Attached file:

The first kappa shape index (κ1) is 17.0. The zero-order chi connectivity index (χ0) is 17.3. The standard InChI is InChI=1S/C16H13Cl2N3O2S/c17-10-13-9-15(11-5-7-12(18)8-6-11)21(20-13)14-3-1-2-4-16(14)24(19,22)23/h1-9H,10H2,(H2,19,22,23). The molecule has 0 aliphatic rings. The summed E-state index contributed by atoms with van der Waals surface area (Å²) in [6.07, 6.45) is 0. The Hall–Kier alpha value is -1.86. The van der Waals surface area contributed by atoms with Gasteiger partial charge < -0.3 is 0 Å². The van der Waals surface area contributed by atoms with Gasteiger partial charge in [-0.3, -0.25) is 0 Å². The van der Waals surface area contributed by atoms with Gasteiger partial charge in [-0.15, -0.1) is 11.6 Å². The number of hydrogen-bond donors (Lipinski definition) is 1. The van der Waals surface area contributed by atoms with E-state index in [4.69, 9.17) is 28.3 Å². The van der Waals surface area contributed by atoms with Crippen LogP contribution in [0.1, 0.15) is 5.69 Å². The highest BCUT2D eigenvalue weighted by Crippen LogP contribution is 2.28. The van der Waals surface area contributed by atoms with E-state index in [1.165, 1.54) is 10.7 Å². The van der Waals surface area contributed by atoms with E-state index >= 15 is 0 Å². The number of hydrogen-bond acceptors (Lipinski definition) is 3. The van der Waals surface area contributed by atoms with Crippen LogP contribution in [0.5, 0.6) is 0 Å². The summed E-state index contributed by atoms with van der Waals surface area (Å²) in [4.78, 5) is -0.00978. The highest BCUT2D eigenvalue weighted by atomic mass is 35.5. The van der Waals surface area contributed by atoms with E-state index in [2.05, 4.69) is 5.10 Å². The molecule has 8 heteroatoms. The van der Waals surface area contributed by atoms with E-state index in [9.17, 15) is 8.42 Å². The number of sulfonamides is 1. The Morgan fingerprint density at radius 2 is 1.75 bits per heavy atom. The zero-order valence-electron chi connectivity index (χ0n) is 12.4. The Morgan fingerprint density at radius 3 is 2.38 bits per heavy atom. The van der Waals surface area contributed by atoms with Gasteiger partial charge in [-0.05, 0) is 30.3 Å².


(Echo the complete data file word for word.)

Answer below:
The first kappa shape index (κ1) is 17.0. The zero-order chi connectivity index (χ0) is 17.3. The standard InChI is InChI=1S/C16H13Cl2N3O2S/c17-10-13-9-15(11-5-7-12(18)8-6-11)21(20-13)14-3-1-2-4-16(14)24(19,22)23/h1-9H,10H2,(H2,19,22,23). The molecule has 0 aliphatic rings. The summed E-state index contributed by atoms with van der Waals surface area (Å²) in [6.07, 6.45) is 0. The Hall–Kier alpha value is -1.86. The van der Waals surface area contributed by atoms with Gasteiger partial charge < -0.3 is 0 Å². The van der Waals surface area contributed by atoms with Gasteiger partial charge in [-0.3, -0.25) is 0 Å². The van der Waals surface area contributed by atoms with Gasteiger partial charge in [-0.15, -0.1) is 11.6 Å². The number of hydrogen-bond donors (Lipinski definition) is 1. The van der Waals surface area contributed by atoms with E-state index in [4.69, 9.17) is 28.3 Å². The van der Waals surface area contributed by atoms with Crippen LogP contribution in [0.1, 0.15) is 5.69 Å². The highest BCUT2D eigenvalue weighted by Crippen LogP contribution is 2.28. The van der Waals surface area contributed by atoms with E-state index in [1.165, 1.54) is 10.7 Å². The van der Waals surface area contributed by atoms with E-state index >= 15 is 0 Å². The number of hydrogen-bond acceptors (Lipinski definition) is 3. The van der Waals surface area contributed by atoms with Crippen LogP contribution in [0.5, 0.6) is 0 Å². The summed E-state index contributed by atoms with van der Waals surface area (Å²) in [4.78, 5) is -0.00978. The highest BCUT2D eigenvalue weighted by atomic mass is 35.5. The van der Waals surface area contributed by atoms with E-state index in [2.05, 4.69) is 5.10 Å². The molecule has 8 heteroatoms. The van der Waals surface area contributed by atoms with E-state index in [9.17, 15) is 8.42 Å². The number of sulfonamides is 1. The Morgan fingerprint density at radius 2 is 1.75 bits per heavy atom. The zero-order valence-electron chi connectivity index (χ0n) is 12.4. The Morgan fingerprint density at radius 3 is 2.38 bits per heavy atom. The van der Waals surface area contributed by atoms with Gasteiger partial charge in [-0.05, 0) is 30.3 Å².